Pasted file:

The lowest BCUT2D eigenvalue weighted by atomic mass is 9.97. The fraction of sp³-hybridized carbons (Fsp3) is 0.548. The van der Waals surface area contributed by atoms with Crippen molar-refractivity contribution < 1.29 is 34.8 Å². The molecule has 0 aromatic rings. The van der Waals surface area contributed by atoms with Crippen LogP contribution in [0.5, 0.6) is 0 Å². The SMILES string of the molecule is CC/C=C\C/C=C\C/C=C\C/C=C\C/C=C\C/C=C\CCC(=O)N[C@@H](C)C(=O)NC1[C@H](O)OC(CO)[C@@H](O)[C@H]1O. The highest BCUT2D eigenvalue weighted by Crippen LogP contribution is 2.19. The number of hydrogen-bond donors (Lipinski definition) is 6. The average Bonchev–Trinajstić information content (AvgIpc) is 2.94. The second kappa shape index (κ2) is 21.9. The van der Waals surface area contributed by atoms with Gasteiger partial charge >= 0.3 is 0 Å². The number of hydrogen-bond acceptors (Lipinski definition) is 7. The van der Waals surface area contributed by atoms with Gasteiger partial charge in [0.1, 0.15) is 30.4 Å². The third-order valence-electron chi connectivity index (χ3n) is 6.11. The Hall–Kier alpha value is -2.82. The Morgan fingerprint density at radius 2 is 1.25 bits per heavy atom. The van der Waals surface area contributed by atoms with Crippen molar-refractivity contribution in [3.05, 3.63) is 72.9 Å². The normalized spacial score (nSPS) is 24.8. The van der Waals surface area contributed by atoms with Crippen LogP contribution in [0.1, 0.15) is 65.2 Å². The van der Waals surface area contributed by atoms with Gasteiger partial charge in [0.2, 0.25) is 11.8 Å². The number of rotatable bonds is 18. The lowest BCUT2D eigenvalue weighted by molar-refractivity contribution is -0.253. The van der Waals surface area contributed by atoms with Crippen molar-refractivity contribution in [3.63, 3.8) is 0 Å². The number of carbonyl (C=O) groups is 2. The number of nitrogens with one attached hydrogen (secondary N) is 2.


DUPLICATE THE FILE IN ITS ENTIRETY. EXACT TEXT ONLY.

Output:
The lowest BCUT2D eigenvalue weighted by atomic mass is 9.97. The fraction of sp³-hybridized carbons (Fsp3) is 0.548. The van der Waals surface area contributed by atoms with Crippen molar-refractivity contribution < 1.29 is 34.8 Å². The molecule has 0 aromatic rings. The van der Waals surface area contributed by atoms with Crippen LogP contribution in [0.5, 0.6) is 0 Å². The SMILES string of the molecule is CC/C=C\C/C=C\C/C=C\C/C=C\C/C=C\C/C=C\CCC(=O)N[C@@H](C)C(=O)NC1[C@H](O)OC(CO)[C@@H](O)[C@H]1O. The highest BCUT2D eigenvalue weighted by Crippen LogP contribution is 2.19. The number of hydrogen-bond donors (Lipinski definition) is 6. The average Bonchev–Trinajstić information content (AvgIpc) is 2.94. The second kappa shape index (κ2) is 21.9. The van der Waals surface area contributed by atoms with Gasteiger partial charge >= 0.3 is 0 Å². The number of hydrogen-bond acceptors (Lipinski definition) is 7. The van der Waals surface area contributed by atoms with Gasteiger partial charge in [0.1, 0.15) is 30.4 Å². The third-order valence-electron chi connectivity index (χ3n) is 6.11. The Hall–Kier alpha value is -2.82. The Morgan fingerprint density at radius 2 is 1.25 bits per heavy atom. The van der Waals surface area contributed by atoms with Crippen molar-refractivity contribution in [3.05, 3.63) is 72.9 Å². The normalized spacial score (nSPS) is 24.8. The van der Waals surface area contributed by atoms with Crippen LogP contribution in [0.1, 0.15) is 65.2 Å². The van der Waals surface area contributed by atoms with Gasteiger partial charge in [0.2, 0.25) is 11.8 Å². The number of rotatable bonds is 18. The lowest BCUT2D eigenvalue weighted by molar-refractivity contribution is -0.253. The van der Waals surface area contributed by atoms with Crippen molar-refractivity contribution in [3.63, 3.8) is 0 Å². The number of carbonyl (C=O) groups is 2. The number of nitrogens with one attached hydrogen (secondary N) is 2.